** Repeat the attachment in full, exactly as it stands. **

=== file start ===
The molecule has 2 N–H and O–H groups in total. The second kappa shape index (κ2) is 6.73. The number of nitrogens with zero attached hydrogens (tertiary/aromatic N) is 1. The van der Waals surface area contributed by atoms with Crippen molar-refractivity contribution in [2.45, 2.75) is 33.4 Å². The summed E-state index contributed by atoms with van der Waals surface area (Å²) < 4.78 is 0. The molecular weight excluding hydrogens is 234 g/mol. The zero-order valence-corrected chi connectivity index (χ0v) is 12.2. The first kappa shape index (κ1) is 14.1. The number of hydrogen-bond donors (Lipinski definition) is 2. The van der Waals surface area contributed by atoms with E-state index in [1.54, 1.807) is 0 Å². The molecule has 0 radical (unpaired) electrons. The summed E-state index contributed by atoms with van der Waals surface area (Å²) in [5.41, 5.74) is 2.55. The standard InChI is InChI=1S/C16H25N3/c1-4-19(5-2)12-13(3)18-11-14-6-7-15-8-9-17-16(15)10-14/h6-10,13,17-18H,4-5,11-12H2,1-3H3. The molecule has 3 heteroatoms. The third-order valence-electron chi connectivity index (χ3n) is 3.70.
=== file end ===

The molecule has 2 N–H and O–H groups in total. The second kappa shape index (κ2) is 6.73. The number of nitrogens with zero attached hydrogens (tertiary/aromatic N) is 1. The van der Waals surface area contributed by atoms with Crippen molar-refractivity contribution in [2.45, 2.75) is 33.4 Å². The summed E-state index contributed by atoms with van der Waals surface area (Å²) < 4.78 is 0. The molecular weight excluding hydrogens is 234 g/mol. The zero-order valence-corrected chi connectivity index (χ0v) is 12.2. The first kappa shape index (κ1) is 14.1. The number of hydrogen-bond donors (Lipinski definition) is 2. The van der Waals surface area contributed by atoms with E-state index in [1.54, 1.807) is 0 Å². The molecule has 0 radical (unpaired) electrons. The summed E-state index contributed by atoms with van der Waals surface area (Å²) in [5.41, 5.74) is 2.55. The standard InChI is InChI=1S/C16H25N3/c1-4-19(5-2)12-13(3)18-11-14-6-7-15-8-9-17-16(15)10-14/h6-10,13,17-18H,4-5,11-12H2,1-3H3. The molecule has 3 heteroatoms. The third-order valence-electron chi connectivity index (χ3n) is 3.70.